Here’s a Health Care Idea: Stop Trying to Live to Be 100

Working for hospice for the past 12 years I’ve had the opportunity to see how we age in this country, and I keep coming back to a disturbing thought: in many ways our health care system is intended to keep people alive forever and in many cases we sacrifice quality of life for quantity of life.

Now, before you start making unkind comparisons between me and Jack Kevorkian let me assure you that I’m not talking about death panels and assisted suicide. I’m also willing to concede that long life sometimes goes hand in hand with good quality of life (my 91 year old father in law who still drives, sits on several boards, and plays bridge every Thursday is a case in point).

I’m also aware that average life expectancy in this country has grown from 46 years in 1900 to 76 years now. Vaccines, clean water, antibiotics and many other avenues of health care have given us this gift.

But we also see improved health care can cause us to live longer, but live sicker and we accept this because we are obsessed with living as long as we can. Look how much we cheer the centenarians that Willard Scott brings us on the Today Show. I love Willard but he shows these people looking good and talks about how everybody loves them. Just once I’d like to see him celebrate someone who has advanced dementia or has been bedridden for the past 5 years. Those centenarians never seem to get on the show.

I’m guessing that this obsession for living to be 100 is rooted in our fear of death. On one level that makes sense and we are often guided by fear more than anything else. But on another level, we need to stop fooling ourselves. The oldest documented person in the world was Jeanne Calment (1875-1997) who lived to be 122. And the death rate for all of us is the same: one per person.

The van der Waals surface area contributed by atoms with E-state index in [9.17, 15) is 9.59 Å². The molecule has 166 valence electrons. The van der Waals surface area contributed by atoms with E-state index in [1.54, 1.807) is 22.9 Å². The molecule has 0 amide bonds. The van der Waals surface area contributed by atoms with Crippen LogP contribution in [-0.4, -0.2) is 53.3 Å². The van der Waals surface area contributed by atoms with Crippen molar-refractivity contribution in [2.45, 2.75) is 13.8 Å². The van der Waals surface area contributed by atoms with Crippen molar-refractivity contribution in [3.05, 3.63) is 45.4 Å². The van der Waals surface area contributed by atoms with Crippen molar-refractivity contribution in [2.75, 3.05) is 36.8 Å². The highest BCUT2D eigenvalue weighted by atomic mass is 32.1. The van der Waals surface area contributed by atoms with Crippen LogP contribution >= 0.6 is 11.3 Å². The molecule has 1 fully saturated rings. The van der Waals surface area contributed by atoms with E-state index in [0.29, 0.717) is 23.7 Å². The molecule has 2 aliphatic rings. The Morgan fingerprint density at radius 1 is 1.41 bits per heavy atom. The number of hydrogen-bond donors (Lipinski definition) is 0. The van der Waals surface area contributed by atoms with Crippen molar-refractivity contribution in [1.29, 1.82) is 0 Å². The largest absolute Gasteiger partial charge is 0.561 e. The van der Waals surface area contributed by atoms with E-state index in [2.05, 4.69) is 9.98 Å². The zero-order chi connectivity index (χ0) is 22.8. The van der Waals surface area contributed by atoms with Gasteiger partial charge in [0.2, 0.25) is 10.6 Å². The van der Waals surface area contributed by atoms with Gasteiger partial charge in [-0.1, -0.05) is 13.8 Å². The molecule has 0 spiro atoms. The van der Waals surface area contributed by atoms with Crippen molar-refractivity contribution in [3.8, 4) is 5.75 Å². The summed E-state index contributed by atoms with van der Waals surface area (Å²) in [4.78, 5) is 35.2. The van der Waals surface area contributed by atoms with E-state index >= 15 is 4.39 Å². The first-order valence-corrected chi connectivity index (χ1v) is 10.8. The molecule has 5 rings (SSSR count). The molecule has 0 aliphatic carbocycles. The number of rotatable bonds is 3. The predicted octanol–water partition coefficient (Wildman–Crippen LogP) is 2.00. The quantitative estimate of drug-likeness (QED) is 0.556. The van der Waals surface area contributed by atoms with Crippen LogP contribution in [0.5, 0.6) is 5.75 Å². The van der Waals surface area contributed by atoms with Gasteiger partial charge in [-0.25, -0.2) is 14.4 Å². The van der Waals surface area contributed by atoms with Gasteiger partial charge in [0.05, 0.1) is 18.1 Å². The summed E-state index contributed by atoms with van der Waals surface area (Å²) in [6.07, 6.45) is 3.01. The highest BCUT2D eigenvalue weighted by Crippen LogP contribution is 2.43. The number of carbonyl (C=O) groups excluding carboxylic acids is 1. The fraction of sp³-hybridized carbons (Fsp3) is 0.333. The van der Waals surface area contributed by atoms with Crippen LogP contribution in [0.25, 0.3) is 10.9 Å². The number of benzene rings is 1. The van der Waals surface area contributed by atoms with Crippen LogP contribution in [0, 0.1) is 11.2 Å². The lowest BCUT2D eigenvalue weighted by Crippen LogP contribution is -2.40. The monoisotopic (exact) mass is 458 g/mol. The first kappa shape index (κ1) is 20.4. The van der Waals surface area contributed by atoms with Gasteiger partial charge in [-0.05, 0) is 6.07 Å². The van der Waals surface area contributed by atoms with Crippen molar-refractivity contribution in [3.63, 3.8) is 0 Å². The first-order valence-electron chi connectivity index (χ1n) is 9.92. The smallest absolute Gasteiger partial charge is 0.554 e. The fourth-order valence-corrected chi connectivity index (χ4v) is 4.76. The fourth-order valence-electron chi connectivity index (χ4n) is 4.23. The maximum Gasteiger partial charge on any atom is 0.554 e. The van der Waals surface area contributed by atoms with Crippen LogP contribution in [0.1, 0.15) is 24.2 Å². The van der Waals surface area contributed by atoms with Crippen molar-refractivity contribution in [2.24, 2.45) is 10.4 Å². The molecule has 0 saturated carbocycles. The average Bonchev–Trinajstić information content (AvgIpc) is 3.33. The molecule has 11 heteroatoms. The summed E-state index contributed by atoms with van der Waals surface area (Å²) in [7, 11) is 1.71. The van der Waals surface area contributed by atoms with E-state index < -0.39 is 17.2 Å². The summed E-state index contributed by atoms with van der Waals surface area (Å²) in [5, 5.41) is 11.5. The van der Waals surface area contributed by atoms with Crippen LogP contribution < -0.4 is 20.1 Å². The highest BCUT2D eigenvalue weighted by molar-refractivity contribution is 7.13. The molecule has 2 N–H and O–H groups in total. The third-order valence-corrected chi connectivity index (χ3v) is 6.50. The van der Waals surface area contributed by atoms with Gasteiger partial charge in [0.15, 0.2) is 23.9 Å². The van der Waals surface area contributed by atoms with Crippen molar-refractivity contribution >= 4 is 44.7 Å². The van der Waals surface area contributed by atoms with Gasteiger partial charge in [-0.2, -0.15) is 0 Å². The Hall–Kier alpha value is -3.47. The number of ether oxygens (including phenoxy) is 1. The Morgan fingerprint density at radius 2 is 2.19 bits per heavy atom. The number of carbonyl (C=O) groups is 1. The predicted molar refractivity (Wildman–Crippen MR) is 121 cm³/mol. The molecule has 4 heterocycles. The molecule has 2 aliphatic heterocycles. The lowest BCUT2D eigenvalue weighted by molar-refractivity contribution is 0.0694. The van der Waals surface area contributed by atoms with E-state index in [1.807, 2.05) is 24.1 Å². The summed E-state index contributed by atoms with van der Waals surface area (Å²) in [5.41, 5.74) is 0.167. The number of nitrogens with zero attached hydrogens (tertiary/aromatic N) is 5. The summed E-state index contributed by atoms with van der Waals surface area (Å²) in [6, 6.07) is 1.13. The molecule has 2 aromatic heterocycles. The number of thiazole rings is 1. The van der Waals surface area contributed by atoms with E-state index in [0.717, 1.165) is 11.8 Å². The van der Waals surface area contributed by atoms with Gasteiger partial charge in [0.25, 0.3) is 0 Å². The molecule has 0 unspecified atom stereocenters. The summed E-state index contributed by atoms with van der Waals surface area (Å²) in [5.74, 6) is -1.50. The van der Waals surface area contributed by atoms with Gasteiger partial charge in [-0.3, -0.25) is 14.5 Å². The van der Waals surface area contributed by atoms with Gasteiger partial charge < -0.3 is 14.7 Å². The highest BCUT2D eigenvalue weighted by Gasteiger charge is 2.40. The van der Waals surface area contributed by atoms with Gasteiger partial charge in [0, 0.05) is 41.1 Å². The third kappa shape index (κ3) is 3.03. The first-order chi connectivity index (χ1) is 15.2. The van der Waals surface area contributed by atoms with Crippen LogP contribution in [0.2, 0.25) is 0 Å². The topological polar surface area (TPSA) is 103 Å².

The harsh truth is that no matter what we do, if we eat healthy, eschew alcohol and tobacco, exercise, moderate fat intake, whatever, we’re going to die. We can’t control that. We can, however, control how we live given the finite nature of our lives.

I think we need to rethink our goal. Instead of trying to live forever, or at least as long as we can, we should think about living well for the time we have. That sounds easy, but it’s not what we do. It means we have to acknowledge the point where it’s not working. For my part, here’s what I’ve decided:

  • I’m currently 49. On May 11th I turn 50. I acknowledge that I probably have more yesterdays than tomorrows.
  • If I make it to 80 I will have outlived half of my grandparents. At that point I will have ice cream for breakfast and stop caring what I eat.
  • I hope to retire at an age where we can enjoy our retirement. I don’t know if this is possible but if it is, I will accept the fact that I will have to live on a fixed budget for the rest of my life
  • I hope to travel but will accept that this may not be possible. If I never see Paris or Mongolia before I die, I will live with that fact.
  • I don’t want to spend my last years in a nursing home, but if it happens, I will make the best of it.
  • If the last years of my life are centered on caring for someone at the expense of my fulfillment, I accept that fact with grace and gratitude
  • None of us chooses the disease that takes our life. I pray that it is not ALS (Lou Geherig’s disease) or Alzheimer’s, but I accept that it may be a disease I wouldn’t choose.
  • I accept that at the end of my life I may need someone to do personal care for me. That means when I can no longer bathe or toilet myself, someone else will help me. I pray for the ability to accept this help without shame or embarrassment
  • I don’t want to live to be 100 unless I am reasonably healthy. If I am diagnosed with advanced cancer at age 90 I don’t want to spend the rest of my life in the hospital. If I choose not to undergo chemotherapy or radiation I hope my family can accept this.
  • Finally, I pray for the opportunity to die well: I hope my death will cause those who survive me to to find my death peaceful enough to not fear their own death. I hope my funeral is a joyful one where people can laugh and celebrate my life.

I can only imagine how strange this posts looks for most people, but accept it for what it is.

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